“So your source is ‘common Christian tradition’? Fortunately, we are past the stage where we believe a story just because ‘tradition’ says so. Therefore, we don’t believe the blood libel against the Jewish people anymore, even though for centuries it has been supported by ‘common Christian tradition’. Likewise, we don’t believe the blood libel against the ‘priests of Kali’ either.” – Dr Koenraad Elst
72 CE: Thomas the Apostle Is Murdered in India – David B. Green
December 21 in the year 72 C.E., is the day of the martyrdom of Thomas the apostle, according to the tradition of a number of Christian churches. Like all of the 12 apostles, or disciples, of Jesus, Thomas was a practicing Jew, and was given the mission by his mentor to spread his teachings, both among the Jews and the Gentiles.
In both the Book of John, one of the Gospels of the New Testament, and in the apocryphal Acts of Thomas, Thomas is described as “Thomas, who is called Didymus,” a redundancy, since “Thomas” comes from the Aramaic word teoma, meaning “twin” (in Hebrew, it’s te’om), for which the word in Greek is didymus.
Priests of Kali
A late tradition sees Thomas as having carried the gospel of Jesus to the Indian subcontinent, first to the northwestern kingdom of Gondophorus. Then, according to the third-century Acts of Thomas, in the year 52, the apostle sailed, in the company of a Jewish traveler named Abbanes, to the southern tip of India, to the port of Muziris, present-day Pattanam, in Kerala state.
Kerala was home, even at that time, to a Jewish community. A 17th-century work called Thomma Parvam (Songs of Thomas) says that he converted 40 Jews upon his arrival, along with 3,000 Hindus of Brahmin origin.
Modern historians believe that Christianity actually arrived in India several centuries after the era of the historical Thomas, with the arrival of Christians from Syria and from Perisa.
The martyrdom of Thomas, however, took place not on western coast of India, but on the other side of the subcontinent, in the southeastern city of Mylapore, near latter-day Chennai. There, Thomas came into conflict with the Hindu priests of Kali, who killed him for insulting their deity—or simply for converting many of their followers. (Marco Polo, in the 13th century, heard that Thomas had died, more than a millennium earlier, when an archer out hunting peacocks had accidentally shot him.)
His bones were then brought into the city of Mylapore and buried inside a church he had already built there, where in the 16th century, Portuguese explorers built the San Thome Basilica, which was rebuilt by the British in 1893.
Today, December 21 is still observed as the feast day of St. Thomas in some Protestant churches, and among traditionalist Catholics. In the Roman Catholic Church, however, the feast day was moved, in 1960, to July 3, so as not to interfere with the days leading up to Christmas, on December 25. – Haaretz, 21 December 2015
REjoinder: The confabulated murder of Saint Thomas – Dr Koenraad Elst
So your source is “common Christian tradition”? Fortunately, we are past the stage where we believe a story just because “tradition” says so. Therefore, we don’t believe the blood libel against the Jewish people anymore, even though for centuries it has been supported by “common Christian tradition”. Likewise, we don’t believe the blood libel against the “priests of Kali” either.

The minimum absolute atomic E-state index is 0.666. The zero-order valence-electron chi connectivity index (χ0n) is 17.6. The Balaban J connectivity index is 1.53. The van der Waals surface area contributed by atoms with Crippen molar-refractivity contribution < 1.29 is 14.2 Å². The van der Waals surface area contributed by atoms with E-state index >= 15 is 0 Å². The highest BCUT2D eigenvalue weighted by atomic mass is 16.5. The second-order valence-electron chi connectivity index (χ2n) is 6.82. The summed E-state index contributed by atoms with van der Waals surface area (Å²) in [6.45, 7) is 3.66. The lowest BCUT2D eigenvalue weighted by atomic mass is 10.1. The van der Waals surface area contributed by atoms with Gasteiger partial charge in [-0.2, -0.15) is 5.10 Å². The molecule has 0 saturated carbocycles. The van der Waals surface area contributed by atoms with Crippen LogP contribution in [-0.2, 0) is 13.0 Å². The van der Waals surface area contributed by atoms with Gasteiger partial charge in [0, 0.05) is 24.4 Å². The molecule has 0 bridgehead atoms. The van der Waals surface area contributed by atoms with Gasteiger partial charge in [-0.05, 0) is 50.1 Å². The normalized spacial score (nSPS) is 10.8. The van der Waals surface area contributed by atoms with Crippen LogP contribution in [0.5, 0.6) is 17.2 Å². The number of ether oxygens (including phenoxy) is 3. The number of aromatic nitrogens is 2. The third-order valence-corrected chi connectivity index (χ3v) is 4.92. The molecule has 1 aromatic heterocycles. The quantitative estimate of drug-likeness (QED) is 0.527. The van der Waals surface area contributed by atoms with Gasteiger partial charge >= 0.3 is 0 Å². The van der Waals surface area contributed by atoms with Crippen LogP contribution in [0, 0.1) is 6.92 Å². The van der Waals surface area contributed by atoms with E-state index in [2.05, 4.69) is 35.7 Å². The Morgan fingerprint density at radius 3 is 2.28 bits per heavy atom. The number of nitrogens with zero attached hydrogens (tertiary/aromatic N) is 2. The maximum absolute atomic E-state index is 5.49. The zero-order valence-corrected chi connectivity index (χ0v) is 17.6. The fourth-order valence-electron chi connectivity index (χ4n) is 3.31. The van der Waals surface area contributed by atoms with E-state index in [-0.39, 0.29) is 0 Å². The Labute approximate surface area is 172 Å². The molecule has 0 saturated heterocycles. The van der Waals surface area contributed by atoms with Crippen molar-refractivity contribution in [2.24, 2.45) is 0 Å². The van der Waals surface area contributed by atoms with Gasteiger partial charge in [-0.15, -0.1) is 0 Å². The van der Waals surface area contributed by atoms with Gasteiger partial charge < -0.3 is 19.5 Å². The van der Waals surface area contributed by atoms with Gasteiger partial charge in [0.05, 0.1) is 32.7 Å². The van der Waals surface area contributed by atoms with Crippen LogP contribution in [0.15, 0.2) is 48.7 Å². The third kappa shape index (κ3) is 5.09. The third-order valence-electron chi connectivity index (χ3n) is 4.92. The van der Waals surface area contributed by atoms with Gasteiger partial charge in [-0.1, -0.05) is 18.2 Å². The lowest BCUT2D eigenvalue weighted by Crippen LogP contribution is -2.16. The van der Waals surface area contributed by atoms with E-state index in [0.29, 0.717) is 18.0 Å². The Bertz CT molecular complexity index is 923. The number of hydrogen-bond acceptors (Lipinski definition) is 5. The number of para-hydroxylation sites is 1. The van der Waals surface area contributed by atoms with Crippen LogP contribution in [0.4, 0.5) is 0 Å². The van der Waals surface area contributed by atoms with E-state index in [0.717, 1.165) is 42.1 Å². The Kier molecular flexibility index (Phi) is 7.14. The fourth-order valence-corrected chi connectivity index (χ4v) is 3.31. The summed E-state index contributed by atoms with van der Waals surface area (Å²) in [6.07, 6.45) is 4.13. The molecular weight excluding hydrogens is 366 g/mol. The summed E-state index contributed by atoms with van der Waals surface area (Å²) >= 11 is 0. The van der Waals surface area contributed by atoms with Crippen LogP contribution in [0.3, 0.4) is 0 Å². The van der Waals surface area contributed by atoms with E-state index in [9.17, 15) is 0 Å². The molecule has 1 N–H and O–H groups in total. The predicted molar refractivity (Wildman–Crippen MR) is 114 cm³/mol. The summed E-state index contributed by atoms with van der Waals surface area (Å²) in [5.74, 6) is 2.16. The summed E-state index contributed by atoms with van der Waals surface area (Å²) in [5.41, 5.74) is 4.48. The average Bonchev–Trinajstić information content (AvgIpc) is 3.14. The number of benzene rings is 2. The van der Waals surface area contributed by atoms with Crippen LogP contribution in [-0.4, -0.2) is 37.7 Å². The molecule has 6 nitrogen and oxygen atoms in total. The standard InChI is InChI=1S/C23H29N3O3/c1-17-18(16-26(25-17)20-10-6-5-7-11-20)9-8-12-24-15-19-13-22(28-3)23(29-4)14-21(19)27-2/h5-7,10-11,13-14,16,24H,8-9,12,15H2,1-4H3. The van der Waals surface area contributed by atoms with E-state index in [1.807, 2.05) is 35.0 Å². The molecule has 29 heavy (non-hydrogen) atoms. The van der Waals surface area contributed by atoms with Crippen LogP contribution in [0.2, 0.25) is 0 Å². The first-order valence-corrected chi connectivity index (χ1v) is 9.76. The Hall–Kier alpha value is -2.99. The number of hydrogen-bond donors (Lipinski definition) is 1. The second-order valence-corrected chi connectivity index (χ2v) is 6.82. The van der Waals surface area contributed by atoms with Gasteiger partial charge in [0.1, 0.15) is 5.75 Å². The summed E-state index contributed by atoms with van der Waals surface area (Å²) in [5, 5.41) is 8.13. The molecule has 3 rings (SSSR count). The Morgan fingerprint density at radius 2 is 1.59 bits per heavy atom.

Nothing of this legend is proven. The only written source for it is already some 150 years younger than this Thomas’s supposed martyrdom: the apocryphal “Acts of Thomas”. There, he is presented as coming to “India”, then a very large term (when Columbus landed in what he thought was Zipangu/Japan, he called the natives “Indians”, meaning Asians), in a part that was desert-like and where the people had Persian names. This describes Afghanistan or western Pakistan well, but not the lush and rich tropical landscape of South India. When he has committed several crimes against society, the king asks him to leave, and only when he refuses this diplomatic solution does the king have him executed.
I first learned about the hollow mythical nature of the Saint Thomas story while studying in Leuven Catholic University, from a Jesuit Professor of Comparative Religion, Frank de Graeve. Not exactly a “fanatical Hindu” source. More recently, Pope Benedict XIV publicly declared that St Thomas had come to Western India, and that from there, after an unspecified amount of time, Christianity (not Thomas) reached South India. I am aware that Indian Christians have raised hell against this scholarly assessment, and have pressured the Vatican into removing this statement from its website. But that is not going to alter the verdict of scholarly historiography: there is no evidence at all to support this story.
And when Christians did reach the coastal area of South India, probably as 4th-century refugees from the Persian empire that had turned hostile after the Christianization of its Roman rival, they were welcomed rather more cordially than any treatment given by Christians to Pagans. Far from being “murdered by the priests of Kali”, they were given hospitality and integrated into Hindu society, without any questions asked about the contents of their religion. Hindus have extended their hospitality more recently to Parsis, Armenians and Tibetan Buddhists; and more anciently to the Jews. That glorious record is the target of gross injustice in the fictional story of Saint Thomas.
Dr. Koenraad Elst